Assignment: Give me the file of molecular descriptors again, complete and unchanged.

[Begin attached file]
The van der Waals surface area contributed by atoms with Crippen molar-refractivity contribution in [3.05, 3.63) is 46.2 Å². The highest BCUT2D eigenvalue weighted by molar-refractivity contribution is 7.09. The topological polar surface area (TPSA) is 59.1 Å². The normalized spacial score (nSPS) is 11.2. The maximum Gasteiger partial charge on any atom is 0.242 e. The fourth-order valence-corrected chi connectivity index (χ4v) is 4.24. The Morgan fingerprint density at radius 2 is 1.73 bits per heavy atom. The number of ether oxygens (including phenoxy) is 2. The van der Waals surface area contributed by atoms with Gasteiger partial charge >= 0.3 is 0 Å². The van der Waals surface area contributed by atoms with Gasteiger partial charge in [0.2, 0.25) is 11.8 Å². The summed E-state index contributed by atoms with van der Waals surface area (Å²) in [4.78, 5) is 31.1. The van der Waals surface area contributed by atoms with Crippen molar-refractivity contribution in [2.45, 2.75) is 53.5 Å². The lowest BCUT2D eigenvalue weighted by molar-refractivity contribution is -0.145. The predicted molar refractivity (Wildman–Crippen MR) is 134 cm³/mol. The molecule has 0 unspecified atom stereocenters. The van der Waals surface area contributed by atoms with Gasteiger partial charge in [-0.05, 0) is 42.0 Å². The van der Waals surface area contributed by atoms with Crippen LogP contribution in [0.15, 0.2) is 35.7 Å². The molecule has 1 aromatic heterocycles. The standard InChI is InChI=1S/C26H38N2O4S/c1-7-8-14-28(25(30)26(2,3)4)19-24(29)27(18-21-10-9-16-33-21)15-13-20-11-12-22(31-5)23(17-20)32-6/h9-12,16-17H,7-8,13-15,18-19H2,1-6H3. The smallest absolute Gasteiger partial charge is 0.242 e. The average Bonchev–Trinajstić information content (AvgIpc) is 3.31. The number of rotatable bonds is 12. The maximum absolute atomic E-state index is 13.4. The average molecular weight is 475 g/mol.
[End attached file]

The van der Waals surface area contributed by atoms with Crippen molar-refractivity contribution in [3.05, 3.63) is 46.2 Å². The highest BCUT2D eigenvalue weighted by molar-refractivity contribution is 7.09. The topological polar surface area (TPSA) is 59.1 Å². The normalized spacial score (nSPS) is 11.2. The maximum Gasteiger partial charge on any atom is 0.242 e. The fourth-order valence-corrected chi connectivity index (χ4v) is 4.24. The Morgan fingerprint density at radius 2 is 1.73 bits per heavy atom. The number of ether oxygens (including phenoxy) is 2. The van der Waals surface area contributed by atoms with Gasteiger partial charge >= 0.3 is 0 Å². The van der Waals surface area contributed by atoms with Gasteiger partial charge in [0.2, 0.25) is 11.8 Å². The summed E-state index contributed by atoms with van der Waals surface area (Å²) in [4.78, 5) is 31.1. The van der Waals surface area contributed by atoms with Crippen molar-refractivity contribution in [2.45, 2.75) is 53.5 Å². The lowest BCUT2D eigenvalue weighted by molar-refractivity contribution is -0.145. The predicted molar refractivity (Wildman–Crippen MR) is 134 cm³/mol. The molecule has 0 unspecified atom stereocenters. The van der Waals surface area contributed by atoms with Gasteiger partial charge in [-0.05, 0) is 42.0 Å². The van der Waals surface area contributed by atoms with Crippen LogP contribution in [0.15, 0.2) is 35.7 Å². The molecule has 1 aromatic heterocycles. The standard InChI is InChI=1S/C26H38N2O4S/c1-7-8-14-28(25(30)26(2,3)4)19-24(29)27(18-21-10-9-16-33-21)15-13-20-11-12-22(31-5)23(17-20)32-6/h9-12,16-17H,7-8,13-15,18-19H2,1-6H3. The smallest absolute Gasteiger partial charge is 0.242 e. The average Bonchev–Trinajstić information content (AvgIpc) is 3.31. The number of rotatable bonds is 12. The maximum absolute atomic E-state index is 13.4. The average molecular weight is 475 g/mol.